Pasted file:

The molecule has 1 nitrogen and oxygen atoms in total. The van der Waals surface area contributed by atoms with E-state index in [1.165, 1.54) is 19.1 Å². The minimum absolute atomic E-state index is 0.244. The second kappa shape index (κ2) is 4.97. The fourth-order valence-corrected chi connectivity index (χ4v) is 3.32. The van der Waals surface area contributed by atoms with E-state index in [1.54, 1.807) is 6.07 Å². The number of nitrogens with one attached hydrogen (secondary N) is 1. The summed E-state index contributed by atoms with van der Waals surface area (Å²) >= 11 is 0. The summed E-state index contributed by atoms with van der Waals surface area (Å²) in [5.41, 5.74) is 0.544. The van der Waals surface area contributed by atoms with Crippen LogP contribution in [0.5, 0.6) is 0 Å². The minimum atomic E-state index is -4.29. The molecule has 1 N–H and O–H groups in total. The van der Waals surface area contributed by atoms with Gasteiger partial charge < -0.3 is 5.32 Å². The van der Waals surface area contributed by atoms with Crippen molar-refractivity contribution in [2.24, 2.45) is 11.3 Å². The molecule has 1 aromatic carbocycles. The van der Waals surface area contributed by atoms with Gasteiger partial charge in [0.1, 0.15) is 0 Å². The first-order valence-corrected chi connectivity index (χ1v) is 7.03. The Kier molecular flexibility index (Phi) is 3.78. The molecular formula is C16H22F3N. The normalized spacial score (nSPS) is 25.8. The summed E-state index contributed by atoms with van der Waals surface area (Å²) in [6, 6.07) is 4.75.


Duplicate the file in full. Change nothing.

The molecule has 1 nitrogen and oxygen atoms in total. The van der Waals surface area contributed by atoms with E-state index in [1.165, 1.54) is 19.1 Å². The minimum absolute atomic E-state index is 0.244. The second kappa shape index (κ2) is 4.97. The fourth-order valence-corrected chi connectivity index (χ4v) is 3.32. The van der Waals surface area contributed by atoms with E-state index in [1.54, 1.807) is 6.07 Å². The number of nitrogens with one attached hydrogen (secondary N) is 1. The summed E-state index contributed by atoms with van der Waals surface area (Å²) >= 11 is 0. The summed E-state index contributed by atoms with van der Waals surface area (Å²) in [5.41, 5.74) is 0.544. The van der Waals surface area contributed by atoms with Crippen LogP contribution in [0.5, 0.6) is 0 Å². The minimum atomic E-state index is -4.29. The molecule has 1 N–H and O–H groups in total. The van der Waals surface area contributed by atoms with Gasteiger partial charge < -0.3 is 5.32 Å². The van der Waals surface area contributed by atoms with Crippen molar-refractivity contribution in [2.24, 2.45) is 11.3 Å². The molecule has 1 aromatic carbocycles. The van der Waals surface area contributed by atoms with Gasteiger partial charge in [0.1, 0.15) is 0 Å². The first-order valence-corrected chi connectivity index (χ1v) is 7.03. The Kier molecular flexibility index (Phi) is 3.78. The molecular formula is C16H22F3N. The normalized spacial score (nSPS) is 25.8. The summed E-state index contributed by atoms with van der Waals surface area (Å²) in [6, 6.07) is 4.75.